By Diane Bartz
WASHINGTON (Reuters) -The Justice Department sought on Wednesday to show how Google did all it could to get people to use its search engine and build itself into a $1 trillion search and advertising giant on the second day of a once-in-a-generation antitrust trial.
First out of the gate, the government questioned a former Google executive, Chris Barton, about billion-dollar deals with mobile carriers and others that helped make Google the default search engine.
Barton, who was at Google from 2004 to 2011, said the number of Google executives working to win default status with mobile carriers grew dramatically when he was with the company, recognizing the potential growth of handheld devices and early versions of smartphones.
Google's clout in search, the government argues, has helped Google build monopolies in some aspects of online search advertising. Search is free so Google makes money through advertising.
The government says the Alphabet Inc unit paid $10 billion annually to wireless companies like AT&T, device makers like Apple and browser makers like Mozilla to fend off rivals and keep its search engine market share near 90%.
In revenue-sharing deals with mobile carriers and Android smartphone makers, Google pressed for its search to be the default and exclusive. If Microsoft's search engine Bing was the default on an Android phone, Barton said, then users would have a "difficult time finding or changing to Google."
Barton said on his LinkedIn profile that he was responsible for leading Google's partnerships with mobile carriers like Verizon and AT&T, estimating that the deals "drive hundreds of millions in revenue."
The government also called Antonio Rangel, who teaches neuroscience and behavioral biology at the California Institute of Technology, to discuss the powerful effect that defaults have on how consumers behave.
Rangel told the court he found that search engine defaults create a "sizable and robust" bias toward the default, whether it was Google or Microsoft's Bing, and that its effect was stronger in mobile devices than with personal computers.
"The consensus is that defaults have a powerful impact on consumer decisions," he said.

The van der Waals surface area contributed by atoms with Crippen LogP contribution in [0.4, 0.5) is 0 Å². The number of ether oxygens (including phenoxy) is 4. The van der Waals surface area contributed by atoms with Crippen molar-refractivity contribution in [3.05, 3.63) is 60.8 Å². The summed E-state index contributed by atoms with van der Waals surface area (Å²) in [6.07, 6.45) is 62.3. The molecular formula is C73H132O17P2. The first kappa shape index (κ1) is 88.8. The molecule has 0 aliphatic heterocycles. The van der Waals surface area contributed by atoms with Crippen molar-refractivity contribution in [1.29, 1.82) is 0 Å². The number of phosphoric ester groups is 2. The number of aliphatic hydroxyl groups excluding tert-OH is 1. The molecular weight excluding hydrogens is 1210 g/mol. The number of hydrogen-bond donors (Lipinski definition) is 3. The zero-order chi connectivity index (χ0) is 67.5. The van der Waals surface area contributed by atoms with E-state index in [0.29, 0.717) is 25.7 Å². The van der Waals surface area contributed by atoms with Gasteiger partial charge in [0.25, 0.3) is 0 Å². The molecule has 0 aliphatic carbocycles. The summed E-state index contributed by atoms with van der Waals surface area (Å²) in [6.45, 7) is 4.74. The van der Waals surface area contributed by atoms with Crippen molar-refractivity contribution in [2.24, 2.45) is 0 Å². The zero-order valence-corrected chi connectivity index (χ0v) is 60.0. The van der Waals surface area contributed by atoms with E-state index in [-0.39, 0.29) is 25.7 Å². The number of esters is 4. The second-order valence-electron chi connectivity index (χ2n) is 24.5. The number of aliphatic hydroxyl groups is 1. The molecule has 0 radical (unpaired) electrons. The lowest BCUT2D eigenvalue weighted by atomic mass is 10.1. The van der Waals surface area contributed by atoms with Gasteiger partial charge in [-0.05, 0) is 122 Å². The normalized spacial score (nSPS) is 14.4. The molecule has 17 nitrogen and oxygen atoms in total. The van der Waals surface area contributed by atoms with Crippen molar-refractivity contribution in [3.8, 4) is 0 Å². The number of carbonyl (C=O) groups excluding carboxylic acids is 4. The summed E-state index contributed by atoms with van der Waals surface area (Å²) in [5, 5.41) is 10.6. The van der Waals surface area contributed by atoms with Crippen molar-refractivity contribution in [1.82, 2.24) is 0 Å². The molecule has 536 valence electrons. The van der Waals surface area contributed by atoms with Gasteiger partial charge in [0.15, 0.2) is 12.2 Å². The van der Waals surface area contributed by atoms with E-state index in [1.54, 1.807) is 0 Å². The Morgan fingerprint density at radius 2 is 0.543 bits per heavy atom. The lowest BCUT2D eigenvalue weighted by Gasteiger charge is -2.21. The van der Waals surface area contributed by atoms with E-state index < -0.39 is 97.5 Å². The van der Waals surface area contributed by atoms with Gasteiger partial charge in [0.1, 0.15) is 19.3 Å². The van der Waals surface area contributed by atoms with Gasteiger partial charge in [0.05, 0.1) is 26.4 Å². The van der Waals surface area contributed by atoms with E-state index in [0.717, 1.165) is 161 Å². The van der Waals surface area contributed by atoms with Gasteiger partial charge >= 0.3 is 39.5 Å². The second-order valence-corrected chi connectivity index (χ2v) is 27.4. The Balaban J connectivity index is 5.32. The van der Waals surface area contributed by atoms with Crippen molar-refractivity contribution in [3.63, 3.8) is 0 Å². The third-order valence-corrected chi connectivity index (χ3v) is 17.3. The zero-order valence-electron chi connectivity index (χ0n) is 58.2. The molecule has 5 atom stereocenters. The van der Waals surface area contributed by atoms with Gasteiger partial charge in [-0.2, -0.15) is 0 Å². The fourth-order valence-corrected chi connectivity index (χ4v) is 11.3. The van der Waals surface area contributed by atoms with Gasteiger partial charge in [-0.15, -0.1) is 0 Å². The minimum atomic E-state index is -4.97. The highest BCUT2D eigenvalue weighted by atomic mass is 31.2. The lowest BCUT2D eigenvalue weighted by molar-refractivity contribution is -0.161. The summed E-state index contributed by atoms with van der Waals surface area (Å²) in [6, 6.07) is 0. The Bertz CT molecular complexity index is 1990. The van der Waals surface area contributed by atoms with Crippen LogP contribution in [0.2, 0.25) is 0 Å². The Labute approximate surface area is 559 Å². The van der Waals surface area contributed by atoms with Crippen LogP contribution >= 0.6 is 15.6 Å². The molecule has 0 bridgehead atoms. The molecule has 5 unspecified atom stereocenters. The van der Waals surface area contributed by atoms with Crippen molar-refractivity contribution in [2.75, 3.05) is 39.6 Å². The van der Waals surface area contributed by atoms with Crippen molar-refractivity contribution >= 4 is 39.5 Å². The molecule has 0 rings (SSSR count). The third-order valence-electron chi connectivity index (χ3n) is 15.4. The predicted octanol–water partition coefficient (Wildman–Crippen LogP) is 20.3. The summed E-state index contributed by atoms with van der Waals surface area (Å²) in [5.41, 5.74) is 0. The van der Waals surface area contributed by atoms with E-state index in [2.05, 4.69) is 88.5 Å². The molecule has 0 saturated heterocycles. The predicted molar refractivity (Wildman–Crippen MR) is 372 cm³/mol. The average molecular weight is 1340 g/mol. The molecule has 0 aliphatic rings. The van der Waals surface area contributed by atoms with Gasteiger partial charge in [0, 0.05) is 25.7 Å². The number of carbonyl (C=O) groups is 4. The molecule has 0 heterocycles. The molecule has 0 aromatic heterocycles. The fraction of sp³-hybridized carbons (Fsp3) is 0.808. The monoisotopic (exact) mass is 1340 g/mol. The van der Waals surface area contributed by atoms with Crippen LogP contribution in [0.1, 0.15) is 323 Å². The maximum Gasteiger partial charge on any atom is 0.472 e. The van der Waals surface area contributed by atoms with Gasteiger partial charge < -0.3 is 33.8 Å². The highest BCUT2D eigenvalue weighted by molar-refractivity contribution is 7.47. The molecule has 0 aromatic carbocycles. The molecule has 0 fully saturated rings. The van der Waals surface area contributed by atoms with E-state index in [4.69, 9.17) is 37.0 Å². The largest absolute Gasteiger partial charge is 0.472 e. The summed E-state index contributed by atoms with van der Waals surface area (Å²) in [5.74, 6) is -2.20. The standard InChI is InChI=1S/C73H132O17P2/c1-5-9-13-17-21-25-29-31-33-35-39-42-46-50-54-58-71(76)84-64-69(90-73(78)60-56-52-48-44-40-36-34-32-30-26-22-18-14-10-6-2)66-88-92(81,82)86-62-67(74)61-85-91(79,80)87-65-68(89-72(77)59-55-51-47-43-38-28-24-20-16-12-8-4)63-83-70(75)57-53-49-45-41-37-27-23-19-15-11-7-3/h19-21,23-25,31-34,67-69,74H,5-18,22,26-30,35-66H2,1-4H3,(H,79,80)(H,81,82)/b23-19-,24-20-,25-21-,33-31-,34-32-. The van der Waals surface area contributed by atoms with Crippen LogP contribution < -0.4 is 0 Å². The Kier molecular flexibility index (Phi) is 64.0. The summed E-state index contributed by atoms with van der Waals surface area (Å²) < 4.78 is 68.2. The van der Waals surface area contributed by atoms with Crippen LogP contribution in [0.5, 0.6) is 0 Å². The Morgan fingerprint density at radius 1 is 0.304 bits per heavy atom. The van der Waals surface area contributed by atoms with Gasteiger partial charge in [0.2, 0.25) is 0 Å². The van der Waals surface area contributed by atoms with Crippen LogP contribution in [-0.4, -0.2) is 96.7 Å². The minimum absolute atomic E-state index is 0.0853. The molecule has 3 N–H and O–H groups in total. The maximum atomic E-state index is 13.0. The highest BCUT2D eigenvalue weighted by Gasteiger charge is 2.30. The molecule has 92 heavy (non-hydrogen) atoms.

Google found this out the hard way, he said, when it put a default spending amount into software for low-budget companies buying advertising. Those who spent less than the default began to spend more but companies which had spent more than the default reduced their expenditures. The software was changed, he said.
Hal Varian, Google's chief economist, told the court that scale, or the number of search queries Google received, was important, but pushed back during questioning on how important.
He also acknowledged giving a speech in which he said certain search queries, for instance for a tennis racquet, were important in effectively advertising to the person who made the query and to subsequent ad revenues.
The government has also alleged that Google had illegally taken steps to protect communications about the payments it made to companies like Apple.
Google attorney John Schmidtlein said in opening arguments on Tuesday that the government was wrong to say that Google broke the law to hold onto its massive market share, suggesting that its search engine was wildly popular because of its quality and that the payments were fair compensation for partners.
The fight has major implications for Big Tech, which has been accused of buying or strangling small rivals but has defended itself by emphasizing that its services are free, as in the case of Google, or inexpensive, as in the case of Amazon.com.
Previous major antitrust trials include Microsoft, filed in 1998, and AT&T, filed in 1974. The AT&T breakup in 1982 is credited with paving the way for the modern cell phone industry, while the fight with Microsoft is credited with opening space for Google and others on the internet.
If Google is found to have broken the law, U.S. District Judge Amit Mehta, who is deciding the case, will then decide how best to resolve it. He may decide simply to order Google to stop practices he has found to be illegal or he may order Google to sell assets.
Throughout the trial, Mehta has occasionally broken into the questioning to ask a clarifying question about a term or other detail under discussion.
(Reporting by Diane Bartz, Editing by Nick Zieminski, Richard Chang and Howard Goller)